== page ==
UK Remains Champagne’s #1 Market

Champagne exports across the globe has increased by 3.4% in value while the number of bottles exported fell by four million in 2012, according to the Comité Interprofessionnel du Vin de Champagne (CIVC).
UK remains Champagne’s number one market, for the 17th year in a row. Amounting to 32.4m bottles; the UK is 6.1% down in volume but 0.5% up in value.

The increase in value was due to heavy spending from wealthy consumers of Russia and China living and visiting London. Restaurants, hotels, elite bars and clubs account for 30% of UK sales.

“We are seeing a new market emerging, as discerning consumers come and settle in London from developing Champagne markets such as China, India and Russia,” said Françoise Peretti of UK Champagne Bureau.
She pointed out that the value increase is due to restaurants, hotels, elite bars and clubs that account for 30% of UK sales.

“London truly is leading the way as the place to come and explore the best of Champagne’s diversity,” said Peretti.

Champagne Brands Eye China

Moët & Chandon, Veuve Clicquot, Taittinger and other champagne houses could spearhead a move into China, in an indication of changing tastes.

Robert Beynat, chief executive of Vinexpo, was speaking to the Wall Street Journal following the publication of a new study.

99.5% of wine currently consumed in still wine. “The Chinese ignore the sparkling wines right now,” Beynat said.

He attributed this to a shortage of marketing by the champagne industry, and said leading brands would play an important future role in educating Chinese consumers about sparkling wines.

The overall growth in wine consumption in China is expected to slow to 39.6% over the next four years, compared with the 142% increase seen between 2007 and 2011.

Vinexpo expects 252m cases of wine to be consumed annually in China by 2016, up from 159m in 2011.

Beynat said the slowdown was a natural correction after the explosion in demand witnessed in China in recent years.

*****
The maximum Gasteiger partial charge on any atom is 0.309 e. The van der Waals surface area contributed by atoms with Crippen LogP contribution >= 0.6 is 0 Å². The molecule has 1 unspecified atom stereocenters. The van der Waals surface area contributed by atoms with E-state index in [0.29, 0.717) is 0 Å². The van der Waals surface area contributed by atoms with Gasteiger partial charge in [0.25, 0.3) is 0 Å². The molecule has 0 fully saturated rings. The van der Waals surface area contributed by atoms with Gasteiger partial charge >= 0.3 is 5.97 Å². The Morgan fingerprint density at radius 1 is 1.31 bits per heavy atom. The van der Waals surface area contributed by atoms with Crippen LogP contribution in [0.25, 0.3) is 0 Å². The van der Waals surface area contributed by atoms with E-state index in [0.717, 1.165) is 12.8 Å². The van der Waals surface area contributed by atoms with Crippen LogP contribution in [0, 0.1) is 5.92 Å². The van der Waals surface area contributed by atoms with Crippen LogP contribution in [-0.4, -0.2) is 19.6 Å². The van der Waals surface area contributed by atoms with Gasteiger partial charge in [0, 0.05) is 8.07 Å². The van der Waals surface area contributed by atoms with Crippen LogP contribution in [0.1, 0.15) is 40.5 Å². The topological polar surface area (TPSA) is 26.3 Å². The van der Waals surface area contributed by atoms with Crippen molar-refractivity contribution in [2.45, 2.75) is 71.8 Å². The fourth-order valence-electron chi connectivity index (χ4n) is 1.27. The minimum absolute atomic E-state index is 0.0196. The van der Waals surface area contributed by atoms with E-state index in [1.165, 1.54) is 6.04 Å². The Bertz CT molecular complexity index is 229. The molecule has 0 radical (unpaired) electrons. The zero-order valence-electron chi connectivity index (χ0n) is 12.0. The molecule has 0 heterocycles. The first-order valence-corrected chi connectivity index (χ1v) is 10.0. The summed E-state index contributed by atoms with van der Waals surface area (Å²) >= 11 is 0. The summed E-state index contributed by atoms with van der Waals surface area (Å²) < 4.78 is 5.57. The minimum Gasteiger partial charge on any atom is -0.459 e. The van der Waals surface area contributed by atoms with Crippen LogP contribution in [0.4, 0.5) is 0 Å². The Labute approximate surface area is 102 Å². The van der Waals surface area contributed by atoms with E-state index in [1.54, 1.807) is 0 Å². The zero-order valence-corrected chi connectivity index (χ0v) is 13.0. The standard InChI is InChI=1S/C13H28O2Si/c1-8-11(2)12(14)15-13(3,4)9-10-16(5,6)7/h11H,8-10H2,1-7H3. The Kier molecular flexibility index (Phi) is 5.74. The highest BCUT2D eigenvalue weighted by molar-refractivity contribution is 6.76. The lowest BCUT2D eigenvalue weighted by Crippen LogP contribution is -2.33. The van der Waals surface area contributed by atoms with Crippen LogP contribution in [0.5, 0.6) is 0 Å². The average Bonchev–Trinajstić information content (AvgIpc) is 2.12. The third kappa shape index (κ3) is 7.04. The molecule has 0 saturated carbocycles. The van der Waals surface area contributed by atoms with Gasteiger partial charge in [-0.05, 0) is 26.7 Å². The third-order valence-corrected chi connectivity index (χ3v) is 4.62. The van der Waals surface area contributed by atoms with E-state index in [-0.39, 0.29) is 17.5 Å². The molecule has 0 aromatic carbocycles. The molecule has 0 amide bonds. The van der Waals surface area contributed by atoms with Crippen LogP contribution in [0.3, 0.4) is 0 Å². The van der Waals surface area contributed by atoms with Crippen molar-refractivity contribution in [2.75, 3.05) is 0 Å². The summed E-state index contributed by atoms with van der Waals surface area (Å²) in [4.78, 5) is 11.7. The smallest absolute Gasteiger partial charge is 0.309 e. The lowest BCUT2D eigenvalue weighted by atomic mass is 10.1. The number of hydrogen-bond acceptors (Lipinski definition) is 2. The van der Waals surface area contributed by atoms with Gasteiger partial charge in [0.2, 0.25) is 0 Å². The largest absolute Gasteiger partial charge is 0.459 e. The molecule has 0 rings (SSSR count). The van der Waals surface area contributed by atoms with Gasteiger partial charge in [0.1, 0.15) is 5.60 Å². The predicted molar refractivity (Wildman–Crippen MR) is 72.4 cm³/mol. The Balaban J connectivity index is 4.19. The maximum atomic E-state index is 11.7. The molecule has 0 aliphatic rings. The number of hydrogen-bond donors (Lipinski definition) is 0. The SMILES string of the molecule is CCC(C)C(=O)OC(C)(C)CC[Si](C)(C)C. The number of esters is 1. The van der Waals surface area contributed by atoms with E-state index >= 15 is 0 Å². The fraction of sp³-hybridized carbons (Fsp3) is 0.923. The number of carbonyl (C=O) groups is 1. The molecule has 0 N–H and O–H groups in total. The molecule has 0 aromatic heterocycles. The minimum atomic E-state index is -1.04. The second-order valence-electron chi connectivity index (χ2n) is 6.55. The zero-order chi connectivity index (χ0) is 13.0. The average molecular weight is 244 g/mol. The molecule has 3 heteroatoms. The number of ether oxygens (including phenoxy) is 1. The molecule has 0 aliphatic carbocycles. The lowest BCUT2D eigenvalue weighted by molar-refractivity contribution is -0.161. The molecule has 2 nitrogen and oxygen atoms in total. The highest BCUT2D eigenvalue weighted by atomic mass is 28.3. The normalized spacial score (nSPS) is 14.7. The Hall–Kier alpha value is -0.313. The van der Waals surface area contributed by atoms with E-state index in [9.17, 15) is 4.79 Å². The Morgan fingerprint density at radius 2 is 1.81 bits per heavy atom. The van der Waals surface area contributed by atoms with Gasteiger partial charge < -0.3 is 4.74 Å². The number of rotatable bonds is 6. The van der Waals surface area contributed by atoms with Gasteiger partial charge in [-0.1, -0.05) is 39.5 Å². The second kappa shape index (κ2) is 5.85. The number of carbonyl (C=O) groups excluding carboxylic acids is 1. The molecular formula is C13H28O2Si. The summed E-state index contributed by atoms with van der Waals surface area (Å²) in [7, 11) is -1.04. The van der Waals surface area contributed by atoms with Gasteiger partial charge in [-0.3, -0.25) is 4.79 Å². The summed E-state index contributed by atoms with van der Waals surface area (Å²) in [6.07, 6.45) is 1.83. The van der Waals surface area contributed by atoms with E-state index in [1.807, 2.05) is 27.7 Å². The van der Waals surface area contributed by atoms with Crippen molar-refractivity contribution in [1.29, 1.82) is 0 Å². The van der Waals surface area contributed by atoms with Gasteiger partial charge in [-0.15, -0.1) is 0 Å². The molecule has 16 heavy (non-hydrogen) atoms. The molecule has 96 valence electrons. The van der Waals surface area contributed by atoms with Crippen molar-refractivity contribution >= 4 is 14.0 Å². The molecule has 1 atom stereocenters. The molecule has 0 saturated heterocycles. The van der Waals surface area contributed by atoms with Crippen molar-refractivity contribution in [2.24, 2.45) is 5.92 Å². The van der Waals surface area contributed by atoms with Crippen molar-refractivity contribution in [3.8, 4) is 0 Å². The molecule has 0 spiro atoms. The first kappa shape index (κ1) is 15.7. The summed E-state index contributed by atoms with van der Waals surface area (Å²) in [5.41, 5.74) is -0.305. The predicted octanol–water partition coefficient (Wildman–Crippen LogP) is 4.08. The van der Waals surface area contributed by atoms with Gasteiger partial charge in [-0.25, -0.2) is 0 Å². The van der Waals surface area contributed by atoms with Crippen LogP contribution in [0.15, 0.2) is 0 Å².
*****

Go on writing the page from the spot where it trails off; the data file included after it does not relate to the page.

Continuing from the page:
Nonetheless, he anticipated that the country would remain a growth story, as he pointed out China is expected to become the world’s sixth largest wine producer in 2016, ahead of Chile and Australia. “The more you produce, the more you drink,” he noted.

French wines still rule the Chinese market, accounting for around 48% of imports in terms of volume.

China’s per capita consumption is predicted to increase from 1.4 litres of wine per person to 2.1 litres over the next three years. This remains far behind France, the top nation on this metric, at 53.2 litres per person.

Source: AFP/Wall Street Journal

Hedonism Wines….In a class of its own

Liz Palmer, Tatiana Fokina, Michelle Cartwright, & Ryan Ebner

Hedonism Wines has launched – this new concept in fine wine retailing is located in Mayfair where fashion and luxury meet at 3-7 Davies St. London.

CEO Tatiana Fokina gave me a personal tour of the store detailing each area, she said:

“We are aiming to become the pinnacle of wine retail, providing first of all an exceptional level of customer service and a personal, concierge-like approach to every customer.”

The Wines and Spirits

Specializing in the world’s finest wines and spirits together, CEO Tatiana Fokina and management have employed UK’s top wine buyers to carefully source 1,500 spirits and 4,500 wines from each region of the world through producers, importers, auction houses and private collections. As a result Hedonism Wines is now home to some of the world’s classics.

The Design

Aside from the exquisite fine wines and spirits, Hedonism Wines has generated a name for itself in terms of design.

They have created a contemporary, innovative space to showcase their wines and spirits while offering an easy to browse environment.

Interiors were created by design heavy weights Universal Design Studio; featuring exposed brick walls, floor to ceiling glass cabinets and light is an integral element in creating Hedonism’s character. The sources of accent lighting and perimeter shelf lighting are integrated into the architecture so as to be imperceptible, allowing the visual focus to be kept on the wines and spirits.